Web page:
Friday, December 30, 2016

Losing our place in the league

I am no football expert, but I have to believe that the Patriots have a plan in place for the post-Brady era. Of course, we all hope that day does not come for many more years and playoff appearances, but clearly the value of the franchise is too high for the ownership to let the team lose its place in the league.

I am no foreign policy expert either, but even casual observers might note that in recent years, it seems like the United States is not the world power it used to be. How we’ve ignored the crisis in Syria, our dealings with Iran — and most recently, our deteriorating relationship with Israel — makes me think that we’ve ceded our role as a world leader. With a Republican Congress and a Trump White House ready to unwind much of the domestic policy that was thought to be the Obama legacy, I think we may find (for better or worse) that the real Obama legacy is that we’ve disengaged from the rest of the world.

American politics is cyclical. With the exception of Vice Presidents who have attained office through death or resignation, Reagan is the only President to have a “third term” since Roosevelt. However, our position as a world leader has been steady and certainly, our strong relationship with Israel has never wavered until now. I am personally sickened that we have not done more to end the suffering in Syria. It’s a sad day for America when people are being slaughtered and we offer them no protection. And last week, we ABSTAINED from voting on a UN resolution condemning Israel’s settlements on the West Bank and in East Jerusalem. For more than 40 years, we’ve stood up for Israel (in an increasingly anti-Israel UN) and vetoed such resolutions. Secretary Kerry’s remarks following our abstention included. “Israel can be Jewish or democratic, but not both.” I am not certain whether he’s asking for them to give up their heritage or their democracy.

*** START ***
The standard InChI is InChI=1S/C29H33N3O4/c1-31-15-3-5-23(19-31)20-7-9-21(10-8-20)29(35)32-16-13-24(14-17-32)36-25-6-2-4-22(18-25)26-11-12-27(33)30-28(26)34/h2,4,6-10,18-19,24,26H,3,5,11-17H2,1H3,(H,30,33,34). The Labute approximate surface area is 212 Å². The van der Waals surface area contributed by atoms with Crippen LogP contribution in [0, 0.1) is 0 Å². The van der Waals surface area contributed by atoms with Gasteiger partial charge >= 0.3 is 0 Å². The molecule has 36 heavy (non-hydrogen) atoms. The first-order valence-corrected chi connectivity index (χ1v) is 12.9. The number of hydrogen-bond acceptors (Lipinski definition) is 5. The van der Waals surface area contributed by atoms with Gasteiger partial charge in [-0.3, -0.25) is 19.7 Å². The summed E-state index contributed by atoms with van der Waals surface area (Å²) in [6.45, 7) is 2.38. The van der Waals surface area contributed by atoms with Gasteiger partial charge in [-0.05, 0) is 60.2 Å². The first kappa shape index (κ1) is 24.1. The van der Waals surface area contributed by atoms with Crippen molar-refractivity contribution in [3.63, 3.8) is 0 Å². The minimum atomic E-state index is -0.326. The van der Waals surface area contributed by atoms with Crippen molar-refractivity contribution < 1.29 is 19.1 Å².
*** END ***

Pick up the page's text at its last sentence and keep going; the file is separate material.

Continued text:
So what’s the plan? We’ve heard a lot from President-elect Trump through Twitter and through his appointments to know that he differs greatly from the Obama administration, but “I’m going to do the opposite” is not a plan either. Maybe Bill Belichick can help.

Friday, December 23, 2016

A trade we need to make

I was at McCoy for Clay Buchholz' first start in AA and at Fenway for his first major league start so seeing him get traded to Philly should make me a bit wistful - but it doesn't. He was a big part of recent winning seasons, but it's time to bring in reliable talent that can bring wins. Now is not a time to whine about the fact that so many good pitchers have left Boston in recent years — or to grouse that we should have gotten rid of him years ago — it's simply time to turn the page on Buchholz and look ahead to 2017.